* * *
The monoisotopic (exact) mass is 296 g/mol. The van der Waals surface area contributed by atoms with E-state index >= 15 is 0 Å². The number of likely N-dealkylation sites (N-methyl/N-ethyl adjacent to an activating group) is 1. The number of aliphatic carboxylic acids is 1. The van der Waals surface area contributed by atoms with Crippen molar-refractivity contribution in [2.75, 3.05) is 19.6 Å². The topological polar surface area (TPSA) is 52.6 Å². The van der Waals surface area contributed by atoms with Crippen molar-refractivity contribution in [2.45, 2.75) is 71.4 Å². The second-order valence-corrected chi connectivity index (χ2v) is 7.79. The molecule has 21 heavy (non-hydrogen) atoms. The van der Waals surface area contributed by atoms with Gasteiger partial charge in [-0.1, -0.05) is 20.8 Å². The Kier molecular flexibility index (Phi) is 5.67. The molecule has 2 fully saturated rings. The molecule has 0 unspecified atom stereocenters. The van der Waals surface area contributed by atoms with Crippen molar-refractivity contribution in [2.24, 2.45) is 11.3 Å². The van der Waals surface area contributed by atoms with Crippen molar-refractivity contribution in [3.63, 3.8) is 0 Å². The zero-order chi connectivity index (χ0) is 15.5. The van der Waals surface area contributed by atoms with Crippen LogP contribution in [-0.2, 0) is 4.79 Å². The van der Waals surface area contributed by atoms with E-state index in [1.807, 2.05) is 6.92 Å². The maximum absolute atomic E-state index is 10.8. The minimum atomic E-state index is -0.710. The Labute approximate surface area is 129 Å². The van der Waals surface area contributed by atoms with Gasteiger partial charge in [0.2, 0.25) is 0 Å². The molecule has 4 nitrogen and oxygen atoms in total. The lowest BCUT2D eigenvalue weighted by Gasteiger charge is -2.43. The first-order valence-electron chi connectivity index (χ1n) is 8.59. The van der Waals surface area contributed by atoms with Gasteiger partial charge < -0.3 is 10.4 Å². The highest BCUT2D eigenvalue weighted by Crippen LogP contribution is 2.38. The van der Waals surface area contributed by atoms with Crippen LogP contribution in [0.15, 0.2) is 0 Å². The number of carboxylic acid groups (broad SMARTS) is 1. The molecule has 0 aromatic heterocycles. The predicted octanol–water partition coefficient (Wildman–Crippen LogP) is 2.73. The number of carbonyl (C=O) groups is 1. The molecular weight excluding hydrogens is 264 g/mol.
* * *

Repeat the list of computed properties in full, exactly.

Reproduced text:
The monoisotopic (exact) mass is 296 g/mol. The van der Waals surface area contributed by atoms with E-state index >= 15 is 0 Å². The number of likely N-dealkylation sites (N-methyl/N-ethyl adjacent to an activating group) is 1. The number of aliphatic carboxylic acids is 1. The van der Waals surface area contributed by atoms with Crippen molar-refractivity contribution in [2.75, 3.05) is 19.6 Å². The topological polar surface area (TPSA) is 52.6 Å². The van der Waals surface area contributed by atoms with Crippen molar-refractivity contribution in [2.45, 2.75) is 71.4 Å². The second-order valence-corrected chi connectivity index (χ2v) is 7.79. The molecule has 21 heavy (non-hydrogen) atoms. The van der Waals surface area contributed by atoms with Gasteiger partial charge in [-0.1, -0.05) is 20.8 Å². The Kier molecular flexibility index (Phi) is 5.67. The molecule has 2 fully saturated rings. The molecule has 0 unspecified atom stereocenters. The van der Waals surface area contributed by atoms with Crippen molar-refractivity contribution in [2.24, 2.45) is 11.3 Å². The van der Waals surface area contributed by atoms with Crippen molar-refractivity contribution in [3.63, 3.8) is 0 Å². The zero-order chi connectivity index (χ0) is 15.5. The van der Waals surface area contributed by atoms with Crippen LogP contribution in [-0.2, 0) is 4.79 Å². The van der Waals surface area contributed by atoms with E-state index in [1.807, 2.05) is 6.92 Å². The maximum absolute atomic E-state index is 10.8. The minimum atomic E-state index is -0.710. The Labute approximate surface area is 129 Å². The van der Waals surface area contributed by atoms with Gasteiger partial charge in [0.2, 0.25) is 0 Å². The molecule has 4 nitrogen and oxygen atoms in total. The lowest BCUT2D eigenvalue weighted by Gasteiger charge is -2.43. The first-order valence-electron chi connectivity index (χ1n) is 8.59. The van der Waals surface area contributed by atoms with Gasteiger partial charge < -0.3 is 10.4 Å². The highest BCUT2D eigenvalue weighted by Crippen LogP contribution is 2.38. The van der Waals surface area contributed by atoms with Crippen LogP contribution in [0.15, 0.2) is 0 Å². The number of carboxylic acid groups (broad SMARTS) is 1. The molecule has 0 aromatic heterocycles. The predicted octanol–water partition coefficient (Wildman–Crippen LogP) is 2.73. The number of carbonyl (C=O) groups is 1. The molecular weight excluding hydrogens is 264 g/mol.